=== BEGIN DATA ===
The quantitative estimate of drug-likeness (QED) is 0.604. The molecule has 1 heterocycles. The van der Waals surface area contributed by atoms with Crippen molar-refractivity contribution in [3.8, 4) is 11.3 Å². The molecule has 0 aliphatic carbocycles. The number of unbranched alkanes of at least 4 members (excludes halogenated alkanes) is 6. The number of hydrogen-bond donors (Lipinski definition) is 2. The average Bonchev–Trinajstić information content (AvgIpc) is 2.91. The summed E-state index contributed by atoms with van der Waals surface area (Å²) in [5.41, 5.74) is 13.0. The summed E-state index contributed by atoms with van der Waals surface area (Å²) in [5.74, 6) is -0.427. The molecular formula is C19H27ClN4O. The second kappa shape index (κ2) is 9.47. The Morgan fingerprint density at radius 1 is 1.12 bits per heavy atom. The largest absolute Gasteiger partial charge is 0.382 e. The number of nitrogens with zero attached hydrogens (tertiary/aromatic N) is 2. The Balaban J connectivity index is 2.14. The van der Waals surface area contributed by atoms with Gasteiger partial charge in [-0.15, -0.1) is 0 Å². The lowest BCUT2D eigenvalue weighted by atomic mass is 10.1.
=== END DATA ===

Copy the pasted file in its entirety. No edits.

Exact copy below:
The quantitative estimate of drug-likeness (QED) is 0.604. The molecule has 1 heterocycles. The van der Waals surface area contributed by atoms with Crippen molar-refractivity contribution in [3.8, 4) is 11.3 Å². The molecule has 0 aliphatic carbocycles. The number of unbranched alkanes of at least 4 members (excludes halogenated alkanes) is 6. The number of hydrogen-bond donors (Lipinski definition) is 2. The average Bonchev–Trinajstić information content (AvgIpc) is 2.91. The summed E-state index contributed by atoms with van der Waals surface area (Å²) in [5.41, 5.74) is 13.0. The summed E-state index contributed by atoms with van der Waals surface area (Å²) in [5.74, 6) is -0.427. The molecular formula is C19H27ClN4O. The second kappa shape index (κ2) is 9.47. The Morgan fingerprint density at radius 1 is 1.12 bits per heavy atom. The largest absolute Gasteiger partial charge is 0.382 e. The number of nitrogens with zero attached hydrogens (tertiary/aromatic N) is 2. The Balaban J connectivity index is 2.14. The van der Waals surface area contributed by atoms with Gasteiger partial charge in [-0.15, -0.1) is 0 Å². The lowest BCUT2D eigenvalue weighted by atomic mass is 10.1.